CoolerMaster X-Dream (HAC-V81) CPU Cooler ReviewFormer staff writer - January 28, 2003
I only had one HSF to put the X-Dream up against, and it was -gasp- my Swiftech MCX462-U w/ an 80 mm Vantec Tornado. You can see below, that the two HSFs are just a tad different.
The X-Dream (left) uses Aluminum fins with a copper plug, and the MCX462 uses a solid copper base with Aluminum pins. And of course the way the two HSFs mount to the motherboard are different.
As you can see the Vantec Tornado fan (on the left) which was used with MCX462 is a good deal larger than the CoolerMaster fan. The Tornado pushes a good amount of air, but also creates a good deal of noise, and it also can not be speed controlled without additional hardware. The CoolerMaster fan may not push as much air, however it does have the nice addition of the control knob.
The test system that I used is as follows:
- Abit KX7-333R Motherboard
- AMD XP 1800+ (1.53GHz) - Not overclocked
- 1x 512M Cosair PC2700
- VisionTek XTasy GeForce4 Ti 4600
- Lian Li PC70
- 6x Thermaltake 80x80x25 High Performance Fans (2x Intake, 4x Exhaust)
- Windows XP Professional - SP1
To make testing as fair as possible, I used Artic Silver 3 when installing both heat sinks. I also ran the computer for 80 hours to allow the compound time thicken, as recommended by Artic Silver, Inc. Temperature measurements were taken by a CompuNurse with a probe placed next to the CPU. Thermal compound was cleaned off and reapplied between the use of the MCX462, and the X-Dream. Oh, and since we know that any 80mm fan will fit on the X-Dream, I decided to run a 3rd test while I was at it using the Tornado on the X-Dream.
To achieve the "Idle" temps, the computer was first shut down for 20 minutes and allowed to cool down. Then it was turned on and brought into windows. All services not needed for the OS to run were disabled, as was the screen saver. The computer then sat idle for 10 minutes, and then the temperature was taken from the CompuNurse. Load temperature was calculated by having normal windows services running, as well as normal daily applications (Trillian, Outlook, IRC, and Opera) running, then [email protected] was started as was the SiSoftware Burn-in wizard "CPU Multi-Media Benchmark". Everything ran for 10 minutes, then the temperature was taken from the CompuNurse. Overclocked (OC'd) readings were taken in the same method, however the system had the FSB increased to 147 (this put the 1800+ @ 2000+ ) and the vCore of the CPU was increased to 1.85V.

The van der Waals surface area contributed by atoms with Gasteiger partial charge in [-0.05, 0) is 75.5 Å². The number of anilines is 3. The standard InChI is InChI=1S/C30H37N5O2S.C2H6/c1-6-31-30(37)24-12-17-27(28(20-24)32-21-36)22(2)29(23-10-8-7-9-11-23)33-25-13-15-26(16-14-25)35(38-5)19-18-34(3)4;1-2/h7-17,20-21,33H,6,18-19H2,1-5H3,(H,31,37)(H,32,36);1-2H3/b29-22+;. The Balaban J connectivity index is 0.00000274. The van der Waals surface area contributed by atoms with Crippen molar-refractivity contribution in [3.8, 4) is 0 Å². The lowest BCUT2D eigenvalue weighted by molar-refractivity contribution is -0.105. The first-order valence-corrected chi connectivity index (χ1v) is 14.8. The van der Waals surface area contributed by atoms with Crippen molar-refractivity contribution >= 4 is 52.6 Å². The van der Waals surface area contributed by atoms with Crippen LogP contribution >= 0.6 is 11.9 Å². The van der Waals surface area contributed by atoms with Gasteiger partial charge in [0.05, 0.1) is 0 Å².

X-Dream (Fan on High Speed)
X-Dream (Fan on Low Speed)
X-Dream w/ Tornado
The results clearly show the MCX462 out preformed the X-Dream. Adding the Tornado to the X-Dream helped some, but it would appear as if the X-Dream just couldn't dissipate the heat fast enough. The 2 - 4°C difference really isn't something most people are going to be worried about. Even at the 51.6°C temp that was reached, your CPU is still safe. Of course, if you plan to be overclocking, you are going to want a heat sink that performs better.
As with every product we review, there are ups and downs of the item. Though it may have lacked a bit in the "performance" testing, the price/performance for the X-Dream can't be beat - The $20.00 X-Dream was only beaten by the $47.00 MCX462 by 2 - 4°C, and that doesn't even include the price for a fan to use with the MCX. The clip is a wonderful feature, as I mentioned before. Just keep in mind, that some cases/motherboards may have a problem with the X-Dream. The ability to adjust the fan speed is nice, no matter what.
- Installs easy - Clip
- Aluminum / Copper Heat sink
- Adjustable Fan
- Clip gets in the way of some cases/motherboards
- Takes up a PCI slot for fan control
- No Extra screws
With the price / performance value, I can't help but give this the X-Dream the OCC seal of recommendation.